• The Report also notes that, as part of FINRA’s 2020 targeted review of member firms’ decisions to move to “zero-commission trading,” FINRA is evaluating whether these models adversely affected member firms’ compliance with their best execution obligations, how member firms used other practices to potentially offset lost commission revenue, and whether member firms prominently communicated the limitations and restrictions of the zero-commission model and other fees charged to customers.
  • Regarding Financial Management, the Report details developments related to the Net Capital Rule, Liquidity Management, Credit Risk Management, and Segregation of Assets and Customer Protection.
    • The Report underscores the requirement that member firms at all times have and maintain net capital at specific levels to protect customers and creditors from losses that can occur when member firms fail. FINRA will pay special attention to ensuring that member firms properly classify receivables, liabilities, and revenues so as to achieve accurate financial reporting, maintain adequate capital in connection with underwriting commitments in light of their role in connection with the underwriting (i.e., best efforts or firm commitment), and, with regards to expense-sharing agreements, allocate expenses proportionate to the benefit to the broker-dealer and sufficient documentation to substantiate the methodology for allocating specific costs to the broker-dealer or its affiliates.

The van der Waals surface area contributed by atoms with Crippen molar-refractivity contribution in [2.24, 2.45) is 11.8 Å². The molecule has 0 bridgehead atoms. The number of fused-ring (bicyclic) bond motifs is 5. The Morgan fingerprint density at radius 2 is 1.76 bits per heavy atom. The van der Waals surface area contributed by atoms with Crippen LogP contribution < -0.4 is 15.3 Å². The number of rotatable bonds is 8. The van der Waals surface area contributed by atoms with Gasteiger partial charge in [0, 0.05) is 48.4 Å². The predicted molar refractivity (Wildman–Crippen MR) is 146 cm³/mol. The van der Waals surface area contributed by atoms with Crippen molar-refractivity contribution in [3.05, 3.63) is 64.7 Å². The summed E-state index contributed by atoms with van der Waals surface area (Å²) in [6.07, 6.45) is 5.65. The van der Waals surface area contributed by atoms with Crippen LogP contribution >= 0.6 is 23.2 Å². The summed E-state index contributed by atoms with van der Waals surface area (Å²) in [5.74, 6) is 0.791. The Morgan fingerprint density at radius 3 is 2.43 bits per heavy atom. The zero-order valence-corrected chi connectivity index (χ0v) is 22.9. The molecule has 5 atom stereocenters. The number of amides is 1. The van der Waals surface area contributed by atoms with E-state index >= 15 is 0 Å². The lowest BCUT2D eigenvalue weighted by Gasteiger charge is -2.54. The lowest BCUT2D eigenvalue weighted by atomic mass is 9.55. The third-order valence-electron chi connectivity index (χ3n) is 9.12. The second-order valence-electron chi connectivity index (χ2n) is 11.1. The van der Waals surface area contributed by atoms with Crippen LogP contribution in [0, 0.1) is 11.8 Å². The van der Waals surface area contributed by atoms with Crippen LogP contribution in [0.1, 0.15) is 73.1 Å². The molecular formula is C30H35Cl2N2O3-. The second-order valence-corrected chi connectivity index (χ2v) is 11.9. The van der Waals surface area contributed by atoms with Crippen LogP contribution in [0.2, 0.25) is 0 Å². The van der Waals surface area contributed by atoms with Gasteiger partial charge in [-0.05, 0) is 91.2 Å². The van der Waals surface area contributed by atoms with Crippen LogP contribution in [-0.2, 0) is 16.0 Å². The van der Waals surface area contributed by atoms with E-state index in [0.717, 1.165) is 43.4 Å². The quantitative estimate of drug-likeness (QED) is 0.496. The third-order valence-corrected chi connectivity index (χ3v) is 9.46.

• The Report reviews observations from examinations related to liquidity management, which are especially relevant in light of recent pandemic-related market volatility. Notable findings from the Report include failures related to the refinement of liquidity management plans and stress tests to adapt to difficult market environments. The Report’s recommendations include updating liquidity risk management practices, including stress tests, to take into account a member firm’s current business activities, and creating a liquidity management plan that considers potential mismatches in duration between liquidity sources and uses, potential losses of counterparties, assumptions based on idiosyncratic and market-wide conditions, and early warning indicators and escalation procedures for risk limit breaches.
    • To enhance internal practices related to credit risk management, FINRA recommends developing comprehensive internal control frameworks to capture, measure, aggregate and report credit risk, maintaining approval and documentation processes for increases or other changes to assigned credit limits, and monitoring exposure to affiliated counterparties.

III. Conclusion

FINRA member firms should carefully review the Report, which is a useful tool to aid member firms in identifying risks associated with the business activities in which they are engaged and evaluating elements of their compliance programs to identify any gaps. The Report also provides insight into emerging areas of risk of interest to FINRA that member firms can expect to see raised in upcoming examinations.